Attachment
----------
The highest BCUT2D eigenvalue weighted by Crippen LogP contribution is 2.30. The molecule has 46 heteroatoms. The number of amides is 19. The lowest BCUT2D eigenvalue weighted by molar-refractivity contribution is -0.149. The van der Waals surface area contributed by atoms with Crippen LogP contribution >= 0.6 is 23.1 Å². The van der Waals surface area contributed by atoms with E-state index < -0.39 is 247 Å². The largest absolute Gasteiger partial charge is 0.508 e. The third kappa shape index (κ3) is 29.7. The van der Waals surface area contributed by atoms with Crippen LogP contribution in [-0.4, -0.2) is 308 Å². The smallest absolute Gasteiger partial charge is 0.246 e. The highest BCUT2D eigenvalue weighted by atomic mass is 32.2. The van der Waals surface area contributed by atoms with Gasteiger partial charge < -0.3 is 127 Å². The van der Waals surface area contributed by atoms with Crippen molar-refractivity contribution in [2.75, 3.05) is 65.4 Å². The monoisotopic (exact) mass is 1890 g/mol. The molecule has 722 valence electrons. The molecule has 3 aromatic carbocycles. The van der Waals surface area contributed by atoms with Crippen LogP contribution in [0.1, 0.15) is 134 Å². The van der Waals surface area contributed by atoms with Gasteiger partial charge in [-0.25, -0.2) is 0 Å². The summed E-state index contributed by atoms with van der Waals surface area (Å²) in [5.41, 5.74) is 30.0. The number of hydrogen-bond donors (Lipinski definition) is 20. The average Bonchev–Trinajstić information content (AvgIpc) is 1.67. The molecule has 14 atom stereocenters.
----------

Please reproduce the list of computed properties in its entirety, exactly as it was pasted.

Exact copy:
The highest BCUT2D eigenvalue weighted by Crippen LogP contribution is 2.30. The molecule has 46 heteroatoms. The number of amides is 19. The lowest BCUT2D eigenvalue weighted by molar-refractivity contribution is -0.149. The van der Waals surface area contributed by atoms with Crippen LogP contribution >= 0.6 is 23.1 Å². The van der Waals surface area contributed by atoms with E-state index < -0.39 is 247 Å². The largest absolute Gasteiger partial charge is 0.508 e. The third kappa shape index (κ3) is 29.7. The van der Waals surface area contributed by atoms with Crippen LogP contribution in [-0.4, -0.2) is 308 Å². The smallest absolute Gasteiger partial charge is 0.246 e. The highest BCUT2D eigenvalue weighted by atomic mass is 32.2. The van der Waals surface area contributed by atoms with Gasteiger partial charge < -0.3 is 127 Å². The van der Waals surface area contributed by atoms with Crippen molar-refractivity contribution in [2.75, 3.05) is 65.4 Å². The monoisotopic (exact) mass is 1890 g/mol. The molecule has 722 valence electrons. The molecule has 3 aromatic carbocycles. The van der Waals surface area contributed by atoms with Crippen LogP contribution in [0.1, 0.15) is 134 Å². The van der Waals surface area contributed by atoms with Gasteiger partial charge in [-0.25, -0.2) is 0 Å². The summed E-state index contributed by atoms with van der Waals surface area (Å²) in [5.41, 5.74) is 30.0. The number of hydrogen-bond donors (Lipinski definition) is 20. The average Bonchev–Trinajstić information content (AvgIpc) is 1.67. The molecule has 14 atom stereocenters.